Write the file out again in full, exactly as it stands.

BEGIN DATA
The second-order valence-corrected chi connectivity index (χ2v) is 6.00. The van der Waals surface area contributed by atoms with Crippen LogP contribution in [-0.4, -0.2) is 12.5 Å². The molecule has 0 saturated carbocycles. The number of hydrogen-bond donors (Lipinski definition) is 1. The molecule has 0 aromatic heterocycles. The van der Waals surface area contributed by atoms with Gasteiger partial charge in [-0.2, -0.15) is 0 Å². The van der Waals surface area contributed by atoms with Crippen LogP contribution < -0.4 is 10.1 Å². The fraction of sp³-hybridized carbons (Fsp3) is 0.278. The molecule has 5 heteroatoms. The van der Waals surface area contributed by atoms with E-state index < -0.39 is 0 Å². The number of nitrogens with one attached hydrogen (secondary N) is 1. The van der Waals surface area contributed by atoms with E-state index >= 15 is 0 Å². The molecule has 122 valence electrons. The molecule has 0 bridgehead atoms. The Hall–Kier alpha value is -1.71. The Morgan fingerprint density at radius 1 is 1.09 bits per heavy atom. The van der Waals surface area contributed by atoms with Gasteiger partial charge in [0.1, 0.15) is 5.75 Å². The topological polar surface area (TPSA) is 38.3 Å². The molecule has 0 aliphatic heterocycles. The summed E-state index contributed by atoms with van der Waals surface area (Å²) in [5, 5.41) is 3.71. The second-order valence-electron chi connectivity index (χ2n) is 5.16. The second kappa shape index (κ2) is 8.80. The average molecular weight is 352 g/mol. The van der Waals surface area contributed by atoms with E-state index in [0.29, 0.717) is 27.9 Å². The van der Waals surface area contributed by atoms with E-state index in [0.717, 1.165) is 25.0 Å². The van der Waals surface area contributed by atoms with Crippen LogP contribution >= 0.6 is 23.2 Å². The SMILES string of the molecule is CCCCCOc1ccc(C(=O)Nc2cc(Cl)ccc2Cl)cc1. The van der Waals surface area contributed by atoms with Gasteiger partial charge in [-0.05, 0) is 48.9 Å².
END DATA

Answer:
The second-order valence-corrected chi connectivity index (χ2v) is 6.00. The van der Waals surface area contributed by atoms with Crippen LogP contribution in [-0.4, -0.2) is 12.5 Å². The molecule has 0 saturated carbocycles. The number of hydrogen-bond donors (Lipinski definition) is 1. The molecule has 0 aromatic heterocycles. The van der Waals surface area contributed by atoms with Gasteiger partial charge in [-0.2, -0.15) is 0 Å². The van der Waals surface area contributed by atoms with Crippen LogP contribution < -0.4 is 10.1 Å². The fraction of sp³-hybridized carbons (Fsp3) is 0.278. The molecule has 5 heteroatoms. The van der Waals surface area contributed by atoms with E-state index < -0.39 is 0 Å². The number of nitrogens with one attached hydrogen (secondary N) is 1. The van der Waals surface area contributed by atoms with E-state index >= 15 is 0 Å². The molecule has 122 valence electrons. The molecule has 0 bridgehead atoms. The Hall–Kier alpha value is -1.71. The Morgan fingerprint density at radius 1 is 1.09 bits per heavy atom. The van der Waals surface area contributed by atoms with Gasteiger partial charge in [0.1, 0.15) is 5.75 Å². The topological polar surface area (TPSA) is 38.3 Å². The molecule has 0 aliphatic heterocycles. The summed E-state index contributed by atoms with van der Waals surface area (Å²) in [5, 5.41) is 3.71. The second-order valence-electron chi connectivity index (χ2n) is 5.16. The second kappa shape index (κ2) is 8.80. The average molecular weight is 352 g/mol. The van der Waals surface area contributed by atoms with E-state index in [0.29, 0.717) is 27.9 Å². The van der Waals surface area contributed by atoms with E-state index in [0.717, 1.165) is 25.0 Å². The van der Waals surface area contributed by atoms with Crippen LogP contribution >= 0.6 is 23.2 Å². The SMILES string of the molecule is CCCCCOc1ccc(C(=O)Nc2cc(Cl)ccc2Cl)cc1. The van der Waals surface area contributed by atoms with Gasteiger partial charge in [-0.05, 0) is 48.9 Å².